Circularity and waste

circularity and waste - climate action strategyTo organize the activities of the university in a circular way, the entire product and services flow associated with these activities should be taken into consideration. From the purchasing decision, over the time of use, up to the disposal of the product or the end of the service.

Currently, purchases occur in a very decentralized way. This makes it very difficult to seize on purchasing decisions. According to the zero measurement analysis, most of the footprint of direct waste is from the incineration of non-hazardous and dangerous (medical, chemical) waste.


  • Integrate the principles of circular material use into the university’s operations.
  • Develop a central purchasing policy/guidelines.
  • Integrate sustainability criteria in all tenders.
  • Reduce packaging waste across all campuses and replace single use materials with reusable materials.
  • Raising awareness of employees and students regarding purchasing and waste and the impact of choices (e.g. no purchase versus cheapest purchase versus sustainable purchase).

Priority action points

  • Avoid purchases such that waste can be reduced: focus on the reduction of paper and cardboard waste, on reduction of waste generation during student events, on packaging waste: polystyrene, coolpacks, cardboard boxes,…
  • Purchasing: with offers, ensure the inclusion of conditions that relate to the reduction of packaging waste. Always include sustainability criteria in the evaluation of tenders (cleaning, green management, office material, printing, window cleaning, etc.). To forbid the purchasing of new material which is disposed after a single use.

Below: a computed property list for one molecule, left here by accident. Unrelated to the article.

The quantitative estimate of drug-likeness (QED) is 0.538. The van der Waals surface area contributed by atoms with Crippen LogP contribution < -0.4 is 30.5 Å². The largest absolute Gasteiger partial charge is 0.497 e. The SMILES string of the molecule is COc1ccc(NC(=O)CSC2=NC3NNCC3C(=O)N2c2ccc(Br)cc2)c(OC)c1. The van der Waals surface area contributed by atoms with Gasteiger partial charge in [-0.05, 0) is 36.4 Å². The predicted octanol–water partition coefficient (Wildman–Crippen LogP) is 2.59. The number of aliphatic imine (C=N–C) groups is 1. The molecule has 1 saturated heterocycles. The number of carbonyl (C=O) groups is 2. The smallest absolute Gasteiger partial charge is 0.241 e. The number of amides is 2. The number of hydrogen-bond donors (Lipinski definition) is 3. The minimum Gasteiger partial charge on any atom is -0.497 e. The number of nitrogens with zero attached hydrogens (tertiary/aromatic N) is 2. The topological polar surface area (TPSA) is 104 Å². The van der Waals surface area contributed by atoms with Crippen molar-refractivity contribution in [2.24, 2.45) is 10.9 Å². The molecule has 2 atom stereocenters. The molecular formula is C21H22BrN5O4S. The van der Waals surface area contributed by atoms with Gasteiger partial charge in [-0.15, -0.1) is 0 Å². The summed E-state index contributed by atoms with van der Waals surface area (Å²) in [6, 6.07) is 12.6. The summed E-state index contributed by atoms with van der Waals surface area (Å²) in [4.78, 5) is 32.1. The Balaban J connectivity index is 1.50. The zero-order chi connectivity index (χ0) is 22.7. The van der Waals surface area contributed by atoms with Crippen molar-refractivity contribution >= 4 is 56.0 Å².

• Reuse: Focus on reuse of materials (e.g. furniture, office supplies, ,…) of personnel and students (internal or external). Food: Replace PLA and biodegradable packages by reusable packaging. Goodie bags: Pencils instead of pens (less plastic).
  • Sorting waste: Benefits can be obtained by making the presence of recycling bins uniform across campuses, while reducing individual bins in the offices. In student areas, sorting possibilities can be extended: separate bins for paper and cardboard and organic waste. Currently, the only sorting options are PMD and residual waste.
  • Recycling: to make paper removal a circular story. Now cardboard and paper are not separated which will lead to less qualitative recycled content. Focus on non-contaminated plastic waste from labs which are not being recycled at present.
  • Student-oriented actions: to incorporate a clear policy for single use materials and waste from student events. Reusable cups at every student event.


  • Technical obstacles: for certain actions, it is unclear whether they can be technically implemented. The technical feasibility should be assessed first.
  • Legal obstacles: Fixed contracts. The UAntwerp has ongoing contracts with cleaning staff and waste collection companies. Only when these contracts end / need to be negotiated, major changes in waste management can be adopted.
  • To reduce waste and to improve sorting, reusing, and recycling at the campuses, changes will be required. Resistance to change is expected and proper change management strategies need to be considered.


Would you like to join this working group on Waste? Or do you have any questions or suggestions on this topic?

Please contact the working group leader Tine Compernolle (